Before Clint Eastwood made an ass of himself chatting with an empty chair in public, he was one of the greatest American badasses of all time. “The Unforgiven,” widely seen at the time as “the last Western” is also about Redemption, one of the thematic pillars of any great revenge story. There is nothing conventionally good about any of the characters, outlaws all. Eastwood, as aging outlaw William Munny, is no saint – and neither are his gunfighter sidekicks or the prostitutes who post a $1,000 bounty on the heads of the animals that disfigured one of their own.  And yet our primal, reptile brains cannot help but anticipate with dark joy the bloody comeuppance sure to come. Delicious.


2. “Gladiator” (2000)

“Gladiator,” on its surface, is formulaic. The noble Maximus is wronged by Power. He struggles, against all odds, and gets his revenge. And the film won Best Picture. Still, this is not Rocky II. The execution is so brilliant, the story so perfect, the acting so convincing, that Gladiator of the only movies that I have ever seen where the audience at the theater broke into applause several times during the film as well as at the end. Gladiator can only be properly construed as cathartic. We cheer at the sanguinary death of the whiny “Emperor” Commodus because he didn’t deserve the throne; we cheer at the death of the whiny “Emperor” Commodus every time power, unearned, holds its boots to our collective necks. Rest in peace, Maximus; semper fi.


1. “The Godfather” (1974)

Not only is “The Godfather” one of the greatest films in the history of cinema, it is the greatest revenge fantasy in the history of cinema. Vito Corleone, granted, is not as noble as the Roman soldier Maximus, but he, after his own fashion, is not without an ancient moral code guiding his behavior.

Three of the film’s most effective scenes involve intricate depictions of the psychology of revenge in an almost classic tragic form. In the first, Vito Corleone movingly forgoes revenge for the death of Sonny, withdrawing his objections to the Tattaglia’s in the meeting with the Five Families for the sake of peace. In the second hugely effective rendering of the psychology of revenge, Michael Corleone, the next generation of Don, bides his time and brutally exacts his revenge, consolidating his power. And in the final, and most effective scene involving the psychology of revenge, Michael – the son of his father — blatantly lies to his wife, Kay, about the bloody-tragic actions he set in motion.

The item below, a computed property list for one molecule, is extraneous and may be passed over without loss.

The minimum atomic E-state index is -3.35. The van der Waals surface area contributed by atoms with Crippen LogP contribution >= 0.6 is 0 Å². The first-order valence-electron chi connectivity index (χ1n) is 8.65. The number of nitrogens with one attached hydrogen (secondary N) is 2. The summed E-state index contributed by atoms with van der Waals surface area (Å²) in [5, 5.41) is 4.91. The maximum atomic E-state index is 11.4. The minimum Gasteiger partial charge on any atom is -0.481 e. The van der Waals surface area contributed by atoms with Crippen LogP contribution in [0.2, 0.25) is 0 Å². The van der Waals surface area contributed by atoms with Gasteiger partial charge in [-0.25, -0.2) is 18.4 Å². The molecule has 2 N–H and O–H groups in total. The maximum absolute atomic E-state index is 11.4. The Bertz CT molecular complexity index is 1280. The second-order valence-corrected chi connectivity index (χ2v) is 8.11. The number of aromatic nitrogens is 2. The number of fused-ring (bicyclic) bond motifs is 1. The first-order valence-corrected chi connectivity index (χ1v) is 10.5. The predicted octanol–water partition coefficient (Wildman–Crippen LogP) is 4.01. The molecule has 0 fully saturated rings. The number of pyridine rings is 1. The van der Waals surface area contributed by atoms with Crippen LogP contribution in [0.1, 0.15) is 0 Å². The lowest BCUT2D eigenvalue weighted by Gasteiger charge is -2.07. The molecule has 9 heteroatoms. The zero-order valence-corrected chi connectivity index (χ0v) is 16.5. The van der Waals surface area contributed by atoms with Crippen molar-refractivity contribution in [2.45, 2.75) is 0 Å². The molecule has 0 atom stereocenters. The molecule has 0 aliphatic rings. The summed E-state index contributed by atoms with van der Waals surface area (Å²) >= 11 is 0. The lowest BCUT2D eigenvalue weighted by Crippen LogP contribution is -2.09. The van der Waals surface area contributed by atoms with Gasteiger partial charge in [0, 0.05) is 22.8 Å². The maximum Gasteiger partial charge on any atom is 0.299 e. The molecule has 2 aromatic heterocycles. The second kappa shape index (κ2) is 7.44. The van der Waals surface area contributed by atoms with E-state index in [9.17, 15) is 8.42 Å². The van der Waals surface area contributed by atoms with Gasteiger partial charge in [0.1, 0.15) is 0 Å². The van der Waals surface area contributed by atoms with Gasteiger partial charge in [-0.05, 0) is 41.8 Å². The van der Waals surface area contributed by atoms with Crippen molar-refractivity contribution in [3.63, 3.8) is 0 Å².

Retaliation, or revenge, is as old as the reptile brain, but it is that most civilized of human art –motion pictures – that has fully expressed that impulse in all its dark, glorious beauty.


What is your favorite revenge movie? Tell us in the comments below or on Facebook and Twitter.

IFC_ComedyCrib_ThePlaceWeLive_SeriesImage_web

SO EXCITED!!!

Reminders that the ’90s were a thing

"The Place We Live" is available for a Jessie Spano-level binge on Comedy Crib.

Posted by on
GIFs via Giphy

Unless you stopped paying attention to the world at large in 1989, you are of course aware that the ’90s are having their pop cultural second coming. Nobody is more acutely aware of this than Dara Katz and Betsy Kenney, two comedians who met doing improv comedy and have just made their Comedy Crib debut with the hilarious ’90s TV throwback series, The Place We Live.